Make India a food export powerhouse


In response to the pandemic, the Center has encouraged investments in building storage and infrastructure for agricultural products with a reasonable degree of certainty. The Cabinet also recently approved a provision of 1 lakh crore for agro-infrastructure as part of the ₹ 20 lakh crore package which will help the agrarian economy.

Current scenario

India’s total share in world trade is only 2 percent, making agricultural exports only 2 percent of national GDP. As the country runs a food surplus, inefficiencies in the supply chain are hurting exports. In addition, the choice of seeds and cultivation practices make only a selected range of Indian crops competitive in the world market. By taking a close look at each product category and patterns of production and consumption, there are inefficiencies and reliability issues that need to be addressed before the country becomes a food export powerhouse.

Numbers game

India being the second largest agricultural producer in the world with 98 percent of agricultural products fully meeting the legally permitted upper limits for pesticide residues, makes its food products one of the safest products.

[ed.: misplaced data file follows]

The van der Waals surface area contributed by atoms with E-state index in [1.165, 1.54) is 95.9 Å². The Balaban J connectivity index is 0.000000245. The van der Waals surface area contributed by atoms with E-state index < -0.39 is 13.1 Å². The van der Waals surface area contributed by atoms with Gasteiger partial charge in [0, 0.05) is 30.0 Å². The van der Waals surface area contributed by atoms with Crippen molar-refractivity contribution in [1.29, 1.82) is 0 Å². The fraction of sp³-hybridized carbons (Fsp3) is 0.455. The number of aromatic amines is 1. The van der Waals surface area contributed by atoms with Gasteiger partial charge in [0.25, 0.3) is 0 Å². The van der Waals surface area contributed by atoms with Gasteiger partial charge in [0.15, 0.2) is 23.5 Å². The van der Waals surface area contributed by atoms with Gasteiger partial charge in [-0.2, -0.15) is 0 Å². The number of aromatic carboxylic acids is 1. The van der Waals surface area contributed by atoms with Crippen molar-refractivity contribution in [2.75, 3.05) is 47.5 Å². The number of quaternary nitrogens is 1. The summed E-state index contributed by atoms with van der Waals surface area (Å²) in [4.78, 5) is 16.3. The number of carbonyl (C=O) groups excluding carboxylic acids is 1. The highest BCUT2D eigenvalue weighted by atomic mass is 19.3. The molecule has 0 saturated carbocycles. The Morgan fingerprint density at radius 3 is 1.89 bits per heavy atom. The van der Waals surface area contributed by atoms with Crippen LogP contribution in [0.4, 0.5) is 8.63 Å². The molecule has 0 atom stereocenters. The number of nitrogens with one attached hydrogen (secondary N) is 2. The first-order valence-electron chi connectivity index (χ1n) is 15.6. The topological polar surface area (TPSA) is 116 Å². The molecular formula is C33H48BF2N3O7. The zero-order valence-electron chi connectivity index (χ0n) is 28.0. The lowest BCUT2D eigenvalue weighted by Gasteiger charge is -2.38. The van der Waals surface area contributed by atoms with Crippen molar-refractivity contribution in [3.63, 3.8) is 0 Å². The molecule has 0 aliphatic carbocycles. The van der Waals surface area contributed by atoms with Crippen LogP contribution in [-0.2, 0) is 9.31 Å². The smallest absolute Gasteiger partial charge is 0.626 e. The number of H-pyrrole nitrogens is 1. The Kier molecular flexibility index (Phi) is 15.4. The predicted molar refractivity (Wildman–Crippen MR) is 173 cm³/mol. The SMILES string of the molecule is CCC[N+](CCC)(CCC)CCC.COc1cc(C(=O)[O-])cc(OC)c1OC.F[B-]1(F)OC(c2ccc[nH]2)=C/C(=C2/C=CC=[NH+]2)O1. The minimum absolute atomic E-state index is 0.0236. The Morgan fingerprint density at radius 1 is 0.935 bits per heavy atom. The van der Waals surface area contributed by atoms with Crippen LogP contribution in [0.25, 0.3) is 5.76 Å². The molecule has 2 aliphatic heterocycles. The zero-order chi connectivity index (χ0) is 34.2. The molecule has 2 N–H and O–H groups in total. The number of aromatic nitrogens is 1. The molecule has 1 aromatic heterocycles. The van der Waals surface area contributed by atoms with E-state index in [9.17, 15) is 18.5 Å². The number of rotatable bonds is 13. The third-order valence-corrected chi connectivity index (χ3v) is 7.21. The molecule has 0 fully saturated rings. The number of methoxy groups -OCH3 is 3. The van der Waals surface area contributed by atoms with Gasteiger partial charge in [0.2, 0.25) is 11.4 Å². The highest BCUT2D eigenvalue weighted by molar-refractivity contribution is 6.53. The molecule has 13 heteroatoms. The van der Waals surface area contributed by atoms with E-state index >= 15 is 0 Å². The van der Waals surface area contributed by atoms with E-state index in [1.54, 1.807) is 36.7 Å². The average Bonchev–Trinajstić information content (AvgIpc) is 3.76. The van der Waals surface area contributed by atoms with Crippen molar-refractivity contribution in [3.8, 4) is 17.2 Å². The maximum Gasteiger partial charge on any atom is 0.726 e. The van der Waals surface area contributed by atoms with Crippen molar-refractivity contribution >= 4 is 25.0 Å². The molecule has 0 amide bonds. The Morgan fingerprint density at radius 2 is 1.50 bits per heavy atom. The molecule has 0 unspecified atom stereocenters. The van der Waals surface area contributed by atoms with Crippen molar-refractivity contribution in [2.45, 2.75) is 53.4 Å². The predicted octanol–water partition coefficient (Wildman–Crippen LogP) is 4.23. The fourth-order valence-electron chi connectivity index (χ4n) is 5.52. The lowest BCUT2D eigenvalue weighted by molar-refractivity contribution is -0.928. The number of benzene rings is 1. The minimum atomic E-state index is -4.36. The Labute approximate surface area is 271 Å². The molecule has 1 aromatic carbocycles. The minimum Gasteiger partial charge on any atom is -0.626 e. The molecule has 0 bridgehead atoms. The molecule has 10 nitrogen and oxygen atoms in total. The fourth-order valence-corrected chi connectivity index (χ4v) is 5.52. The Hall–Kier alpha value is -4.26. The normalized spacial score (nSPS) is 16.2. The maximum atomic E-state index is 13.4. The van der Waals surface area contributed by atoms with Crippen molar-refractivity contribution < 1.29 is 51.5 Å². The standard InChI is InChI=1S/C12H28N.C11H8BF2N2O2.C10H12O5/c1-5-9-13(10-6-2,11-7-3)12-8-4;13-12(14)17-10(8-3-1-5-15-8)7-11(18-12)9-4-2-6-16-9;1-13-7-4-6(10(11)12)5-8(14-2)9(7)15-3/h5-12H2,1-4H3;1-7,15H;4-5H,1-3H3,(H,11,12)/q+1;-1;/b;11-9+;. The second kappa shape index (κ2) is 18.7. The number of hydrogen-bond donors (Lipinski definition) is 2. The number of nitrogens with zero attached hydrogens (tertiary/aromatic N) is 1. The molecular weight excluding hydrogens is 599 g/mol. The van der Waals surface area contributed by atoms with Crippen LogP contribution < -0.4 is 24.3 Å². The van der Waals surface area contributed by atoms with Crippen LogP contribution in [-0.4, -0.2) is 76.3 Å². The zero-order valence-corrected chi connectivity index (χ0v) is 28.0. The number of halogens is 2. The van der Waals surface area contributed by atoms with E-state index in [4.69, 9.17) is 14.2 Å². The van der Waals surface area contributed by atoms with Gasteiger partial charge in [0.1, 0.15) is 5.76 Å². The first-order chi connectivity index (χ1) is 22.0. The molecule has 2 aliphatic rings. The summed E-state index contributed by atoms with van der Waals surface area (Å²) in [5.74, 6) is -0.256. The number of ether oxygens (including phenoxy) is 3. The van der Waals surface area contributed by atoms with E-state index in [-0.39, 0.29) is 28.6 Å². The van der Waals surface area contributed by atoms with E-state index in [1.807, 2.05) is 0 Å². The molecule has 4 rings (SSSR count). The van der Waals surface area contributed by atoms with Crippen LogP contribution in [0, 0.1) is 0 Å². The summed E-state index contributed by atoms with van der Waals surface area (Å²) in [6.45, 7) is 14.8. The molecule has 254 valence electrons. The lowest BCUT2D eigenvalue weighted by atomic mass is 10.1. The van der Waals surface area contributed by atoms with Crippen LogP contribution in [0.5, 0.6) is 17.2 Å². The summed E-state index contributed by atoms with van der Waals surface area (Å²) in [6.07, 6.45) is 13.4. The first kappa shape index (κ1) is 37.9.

Agricultural exports in 2020 improved 43.4% to 16,229.3 crore from 2019 figures. The jump in export can be divided (in percentage) into peanuts (35 percent), refined sugar (104 percent), wheat (206 percent), basmati rice (13 percent) and non-basmati rice (105%).

During the same period, rice exports increased by 13.7%, from $ 3,359 million in April-August 2020 to $ 3,820 million in April-August 2021, and fruit and vegetable exports fees grew 6.1% in dollars.

Apart from that, the main contributors to the change have been grains, followed by poultry products. The figures estimate a significant 142.1% jump in grain exports, while meat, dairy and poultry products saw an increase of 31.1% from April to August 2021. In absolute terms , grain exports increased by $ 222 million in one year. – compared to the previous year, and exports of poultry and dairy products increased by $ 369 million during the same period.

However, the element of surprise was the dried fruits with cashew nuts which recorded a growth of 28.5% as its exports jumped from $ 144 million in April-August 2020 to $ 185 million in April. -August 2021.

On the other side of the spectrum, the Ministry of Food Processing Industries suggests that India’s total exports have an 11 percent contribution to agricultural and processed food products. In five years, the value of agricultural and processed foods has increased significantly, from $ 17.8 billion to $ 20.65 billion. This shows that the agrarian economy is taking a proactive stance towards the development of various processed foods.

The broad scope of Indian brands, value driven products and local quality is very likely to increase this share. The growing penetration of Indian food into the palates of the world is further contributing to this as the market for Indian value-added products now begins to expand beyond the diaspora and enter many traditional segments.